2011 marks the 20th anniversary of Woody Allen’s SHADOWS AND FOG, meaning, among other things, that the prolific filmmaker has made 20 films since (actually, he’s made 21, but who’s counting?). In 1989 Allen made the much-loved CRIMES AND MISDEMEANORS, followed by the slightly less loved ALICE, and then SHADOWS AND FOG, which was, unfortunately, even less of a hit amongst audiences. The early 90s New York Times film critic Vincent Canby actually ended his review with a ridiculous “note of caution: SHADOWS AND FOG operates on its own wavelength. It is different. It should not be anticipated in the manner of other Allen films.”
black and white
Every so often a blog surfaces from the mire that is the blogosphere, a blog brilliant in its clarity of voice and its efficacy at conveying the one simple pleasure it was created to purvey. I’m talking about the seemingly effortless genius that is Black and WTF? Created in 2009, Black and WTF? is chock-full of weird and wonderful gems from the eras of black and white photography. The single commonality all these images share is that taken out of context (assuming they had one to begin with) they make absolutely no sense.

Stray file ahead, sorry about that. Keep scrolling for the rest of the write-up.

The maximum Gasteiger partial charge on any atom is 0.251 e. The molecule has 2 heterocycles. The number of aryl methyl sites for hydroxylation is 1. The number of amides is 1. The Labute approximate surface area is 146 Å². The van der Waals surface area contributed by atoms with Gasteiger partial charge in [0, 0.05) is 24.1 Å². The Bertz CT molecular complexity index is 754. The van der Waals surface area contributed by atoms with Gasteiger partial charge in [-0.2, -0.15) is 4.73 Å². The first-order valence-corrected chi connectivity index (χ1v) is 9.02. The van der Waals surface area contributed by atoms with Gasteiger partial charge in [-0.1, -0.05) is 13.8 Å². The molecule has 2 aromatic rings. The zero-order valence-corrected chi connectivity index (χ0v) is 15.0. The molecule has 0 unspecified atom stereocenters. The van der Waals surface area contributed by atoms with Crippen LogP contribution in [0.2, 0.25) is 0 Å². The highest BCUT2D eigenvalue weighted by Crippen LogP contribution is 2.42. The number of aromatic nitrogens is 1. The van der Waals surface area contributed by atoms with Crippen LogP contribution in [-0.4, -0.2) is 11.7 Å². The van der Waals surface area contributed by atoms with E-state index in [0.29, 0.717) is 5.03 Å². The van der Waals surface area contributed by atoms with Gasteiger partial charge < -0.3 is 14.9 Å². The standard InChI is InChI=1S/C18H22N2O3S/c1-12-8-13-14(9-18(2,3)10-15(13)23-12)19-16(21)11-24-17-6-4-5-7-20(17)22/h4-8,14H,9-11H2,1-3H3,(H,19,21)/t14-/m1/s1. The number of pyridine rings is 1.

One of Levinstein’s sunbathers. More photos after the text.
How is it that a photographer like Leon Levinstein – a West Virginia boy who moved to New York in 1946 and took some of the most iconic photographs of the city and its inhabitants, a man whose work is compared to and was shown with Edward Steichen, Richard Avedon, Robert Frank, Diane Arbus and the like – how is it that a talented guy like that worked a day job his whole life and remained relatively obscure while his contemporaries are still known today around the world?
When Jack Radcliffe’s daughter Alison was born, he photographed her the way any loving parent would, which is to say a lot. The difference between Jack and most fathers is that his enthusiasm for his subject didn’t wane as she grew older, and what began as family snap shots turned into a much bigger project.